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11/21/2016 2:00 pm  #1

Hike following Algonquin's old rail bed

Hi, I'm a new member to these forums. Glad to be here and looking forward to hearing about people's Algonquin experiences. 

Does anyone know if it's possible to hike along the old rail bed that runs from Whitney up to Rain Lake? It's not a marked trail, but I've seen segments of the rail bed throughout the park and it seems to be easy enough to follow. Based on Jeff's Map I can see that portions of it have been incorporated into various hiking trails and portages, and itt seems to me like that would be a great hike through the park if the entire thing were connected.




11/21/2016 3:00 pm  #2

Re: Hike following Algonquin's old rail bed

I used to think the same thing but it is very overgrown in many places. I'm not saying you can't do it but it would be difficult and maybe not as scenic as you would like. Expect lots of blown down trees, portions that are now underwater and some portions that just plain disappear.

A friend of mine travelled from Islet to Brule on the old rail bed a few weeks ago. Even that short 1.7km portion between Islet and the logging road was too thick and wet to pass through. They chose to bushwhack along higher ground beside the rail bed.

​Another option might be the CNR line through the north part of the park since that was decommissioned much more recently (late 90's). Although you would still have to deal with the problems of flooding where old culverts have failed. And you would be walking on that crushed railway bed stone which can get exhausting. 


11/21/2016 6:55 pm  #3

Re: Hike following Algonquin's old rail bed

I tried doing this with my dad last year in a few different sections.  We found for that some sections were certainly hikeable however most were very overgrown and turned out to by mainly bushwhacking.  It wasn't easy going and the scenery wasn't as great as we had initially hoped.   Maybe we just picked some bad sections though?


11/21/2016 7:26 pm  #4

Re: Hike following Algonquin's old rail bed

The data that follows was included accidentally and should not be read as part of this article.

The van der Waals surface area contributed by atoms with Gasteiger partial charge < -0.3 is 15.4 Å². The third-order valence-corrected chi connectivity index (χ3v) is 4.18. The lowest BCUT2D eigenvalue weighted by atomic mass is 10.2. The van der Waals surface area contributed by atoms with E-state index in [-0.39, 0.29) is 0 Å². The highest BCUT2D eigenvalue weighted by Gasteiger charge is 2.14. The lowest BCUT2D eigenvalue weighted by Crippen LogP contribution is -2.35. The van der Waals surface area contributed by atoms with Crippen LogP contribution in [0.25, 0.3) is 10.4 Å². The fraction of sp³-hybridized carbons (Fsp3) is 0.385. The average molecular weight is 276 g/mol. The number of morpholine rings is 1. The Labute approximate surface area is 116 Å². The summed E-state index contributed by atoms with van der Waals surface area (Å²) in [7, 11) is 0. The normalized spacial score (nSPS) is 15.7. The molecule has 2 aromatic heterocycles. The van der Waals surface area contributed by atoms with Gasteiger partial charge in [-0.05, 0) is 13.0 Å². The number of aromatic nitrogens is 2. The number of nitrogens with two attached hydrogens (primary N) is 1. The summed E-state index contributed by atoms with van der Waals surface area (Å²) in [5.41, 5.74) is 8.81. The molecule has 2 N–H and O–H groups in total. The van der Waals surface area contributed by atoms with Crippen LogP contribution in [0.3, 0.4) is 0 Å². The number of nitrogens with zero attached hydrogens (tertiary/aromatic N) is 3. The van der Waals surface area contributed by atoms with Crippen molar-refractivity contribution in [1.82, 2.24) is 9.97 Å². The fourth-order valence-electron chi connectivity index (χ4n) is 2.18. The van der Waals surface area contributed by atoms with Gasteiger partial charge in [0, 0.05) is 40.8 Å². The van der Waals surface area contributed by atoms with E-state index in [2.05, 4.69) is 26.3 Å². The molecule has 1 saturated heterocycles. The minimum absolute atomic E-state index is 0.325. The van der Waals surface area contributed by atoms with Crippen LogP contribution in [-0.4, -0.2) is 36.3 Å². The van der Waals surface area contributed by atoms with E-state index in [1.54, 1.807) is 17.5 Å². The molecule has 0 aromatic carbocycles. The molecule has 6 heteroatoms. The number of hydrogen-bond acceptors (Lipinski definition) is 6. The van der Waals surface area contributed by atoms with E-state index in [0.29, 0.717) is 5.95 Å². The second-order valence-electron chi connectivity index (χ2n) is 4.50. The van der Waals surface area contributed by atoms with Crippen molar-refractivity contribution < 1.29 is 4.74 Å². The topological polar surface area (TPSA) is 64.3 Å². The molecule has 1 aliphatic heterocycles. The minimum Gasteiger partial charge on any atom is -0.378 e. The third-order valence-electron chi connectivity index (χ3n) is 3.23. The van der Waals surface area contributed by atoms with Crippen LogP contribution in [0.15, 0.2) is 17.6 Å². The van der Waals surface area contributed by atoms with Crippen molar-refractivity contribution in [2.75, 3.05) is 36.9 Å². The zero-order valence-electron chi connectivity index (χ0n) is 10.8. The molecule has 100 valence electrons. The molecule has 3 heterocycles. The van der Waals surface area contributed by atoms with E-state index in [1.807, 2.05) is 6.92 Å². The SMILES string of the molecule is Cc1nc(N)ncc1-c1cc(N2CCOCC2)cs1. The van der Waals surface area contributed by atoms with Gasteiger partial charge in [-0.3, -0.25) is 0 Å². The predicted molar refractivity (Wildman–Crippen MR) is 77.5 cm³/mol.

Yeah, I second what MartinG has said. It's been incorporated into trails in some sections because it provides a level grade, but they still have to maintain a path along it. And yes the north end of the park is a different story, the rail berm heading east from Kiosk is totally clear, and following it around Little Mink Lake is an easier alternative to portaging Kioshkokwi-Little Mink and then Little Mink-Mink. I don't know first hand if it's that easy to walk all the way to Brent, but perhaps.


11/21/2016 7:37 pm  #5

Re: Hike following Algonquin's old rail bed

@DanPM unfortunately, it's not. I think this is a real lost opportunity for the park. they could have turned that line in to bike and ski trails. Too much political wrangling about who is responsible for cleaning up the mess left behind. I think a cross country skiing trail across the park would be awesome.


11/21/2016 8:31 pm  #6

Re: Hike following Algonquin's old rail bed

I have walked the majority of the railbed from Rock Lake to Rain... excluding the section along the south shore of Source Lake and the section between Islet and Lillypond. I have tried to get through traveling from Brule as well as from Rain with no luck. This was about 8 years ago ... it may be more overgrown now.



11/25/2016 11:16 am  #7

Re: Hike following Algonquin's old rail bed

The best section of the old CN rail line in the north end of the park to hike would be between Radiant Lake and the location of the Lake Travers railway station.  Much of this section is close enough to the Petawawa river or lakes so as not to have become overgrown blocking the view of the water.   We had a nice day hike along part of this section from the Lake Travers end last Thanksgiving weekend.  We've also day tripped part of the other end while camped on Radiant.


11/25/2016 6:26 pm  #8

Re: Hike following Algonquin's old rail bed

Are all of the bridges crossable?


11/25/2016 7:04 pm  #9

Re: Hike following Algonquin's old rail bed

rgcmce wrote:

Are all of the bridges crossable?

to the best of my knowledge all of the bridges on the northern rail line are still in place and crossable.  It would be fun to hike the entire section through the park, however I'm not sure the park office would be willing to issue an interior permit for such a trip.


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